The 2014 Eastern Conference Finals have started. Care to join us, LeBron?

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LeBron James didn’t even touch the ball until the Heat’s fifth possession – and he had to grab a rebound to get his hands on it.

After hitting the glass, he dribbled the length of the floor, exploded into the paint and made a layup over a backtracking Paul George.

LeBron certainly didn’t play poorly in the Heat’s Game 1 loss to the the Pacers on Sunday. He finished with 25 points, 10 rebounds, five assists and three steals.

He just didn’t assert himself, at least by his standards. To get those impressive numbers, he really made the most of limited opportunities.

Including regular season and playoffs, LeBron averages a touch every 30 seconds. Sunday, he touched the ball just once per 44 seconds – by far a season high time between touches.

Here are LeBron’s game-by game seconds per touch this season (regular season in red, first round against Bobcats in blue, second round against Nets in black, Game 1 against Pacers in gold).

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In all, LeBron had just 56 touches in 41 minutes Sunday. He had fewer touches just thrice this season – a pair of wins over the last-place Bucks and a victory over the Spurs in which he played a season-low 28 minutes.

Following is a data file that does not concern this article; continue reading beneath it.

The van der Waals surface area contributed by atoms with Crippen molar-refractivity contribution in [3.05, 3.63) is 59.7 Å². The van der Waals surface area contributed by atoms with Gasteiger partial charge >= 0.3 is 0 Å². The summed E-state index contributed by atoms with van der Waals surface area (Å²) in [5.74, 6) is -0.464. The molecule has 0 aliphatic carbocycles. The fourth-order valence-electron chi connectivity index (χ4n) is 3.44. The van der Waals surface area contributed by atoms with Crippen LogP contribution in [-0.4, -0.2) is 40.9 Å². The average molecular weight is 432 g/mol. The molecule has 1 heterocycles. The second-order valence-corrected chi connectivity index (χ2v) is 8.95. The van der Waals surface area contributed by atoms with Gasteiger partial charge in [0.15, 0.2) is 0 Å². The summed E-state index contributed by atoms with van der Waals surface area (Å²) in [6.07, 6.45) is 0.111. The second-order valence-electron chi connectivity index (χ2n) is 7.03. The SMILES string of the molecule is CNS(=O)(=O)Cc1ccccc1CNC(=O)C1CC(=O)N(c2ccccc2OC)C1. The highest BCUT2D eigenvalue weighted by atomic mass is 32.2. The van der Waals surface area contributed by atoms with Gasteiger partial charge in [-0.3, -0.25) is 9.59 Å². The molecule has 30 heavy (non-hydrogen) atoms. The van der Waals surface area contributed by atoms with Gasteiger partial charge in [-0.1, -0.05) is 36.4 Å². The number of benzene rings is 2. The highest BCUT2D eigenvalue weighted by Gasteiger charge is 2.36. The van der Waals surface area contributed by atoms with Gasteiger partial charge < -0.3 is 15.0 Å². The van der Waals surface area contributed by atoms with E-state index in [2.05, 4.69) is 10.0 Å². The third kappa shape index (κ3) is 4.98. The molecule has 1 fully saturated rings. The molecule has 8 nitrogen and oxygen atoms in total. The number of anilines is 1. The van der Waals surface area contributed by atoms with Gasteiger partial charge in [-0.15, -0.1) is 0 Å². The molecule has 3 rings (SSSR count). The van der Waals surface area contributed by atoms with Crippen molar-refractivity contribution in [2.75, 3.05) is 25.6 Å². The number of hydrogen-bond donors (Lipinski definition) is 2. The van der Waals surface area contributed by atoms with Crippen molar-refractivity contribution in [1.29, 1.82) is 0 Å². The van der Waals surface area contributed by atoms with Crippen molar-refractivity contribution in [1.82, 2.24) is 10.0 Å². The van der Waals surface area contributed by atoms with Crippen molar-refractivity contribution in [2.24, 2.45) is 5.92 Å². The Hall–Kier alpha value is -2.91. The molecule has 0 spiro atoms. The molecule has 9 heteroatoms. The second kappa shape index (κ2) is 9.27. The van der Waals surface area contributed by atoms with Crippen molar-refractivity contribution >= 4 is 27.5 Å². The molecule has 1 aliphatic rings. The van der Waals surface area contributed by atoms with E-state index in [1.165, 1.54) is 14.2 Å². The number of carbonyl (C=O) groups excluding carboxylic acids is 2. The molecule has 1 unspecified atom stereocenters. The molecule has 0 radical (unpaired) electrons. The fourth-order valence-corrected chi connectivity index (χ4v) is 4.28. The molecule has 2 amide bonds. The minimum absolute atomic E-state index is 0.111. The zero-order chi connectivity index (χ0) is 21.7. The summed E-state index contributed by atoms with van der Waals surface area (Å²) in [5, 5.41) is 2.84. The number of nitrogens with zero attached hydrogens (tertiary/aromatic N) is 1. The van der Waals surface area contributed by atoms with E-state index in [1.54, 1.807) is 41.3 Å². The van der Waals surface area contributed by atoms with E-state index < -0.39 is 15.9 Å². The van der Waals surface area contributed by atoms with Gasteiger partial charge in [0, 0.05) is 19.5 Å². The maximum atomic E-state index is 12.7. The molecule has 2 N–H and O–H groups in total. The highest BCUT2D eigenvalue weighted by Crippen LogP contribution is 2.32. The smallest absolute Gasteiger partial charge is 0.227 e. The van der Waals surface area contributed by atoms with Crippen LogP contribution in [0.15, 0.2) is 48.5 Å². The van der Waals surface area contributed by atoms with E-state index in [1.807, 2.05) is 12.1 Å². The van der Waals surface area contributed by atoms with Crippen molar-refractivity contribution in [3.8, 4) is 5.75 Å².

Usually, LeBron better picks his spots to defer. In the 20 previous games this season he had the fewest touches, the Heat went 19-1.

But Miami needed LeBron more involved Sunday.

Paul George deserves credit for blanketing LeBron. That doesn’t explain why LeBron passively waited beyond the arc so often.

It certainly wasn’t to conserve energy for defense.

LeBron didn’t defend well, and he didn’t make the mark he can offensively. His numbers were good, and so was his play. Merely good just isn’t the standard for LeBron.

Often, unfairly, we’ve demanded more and more from LeBron. But had he even  been as involved Sunday as often as he usually is, that would have made a significant difference. Not only would he have been in position to score more, having the ball would have forced the Pacers defense to collapse more often created open shots for his teammates.

For the Heat to overcome their 1-0 series deficit, they need LeBron to assert himself. Teammates ignoring him is not an excuse for a player of his caliber. He has the cache to demand the ball.

He needs to do it.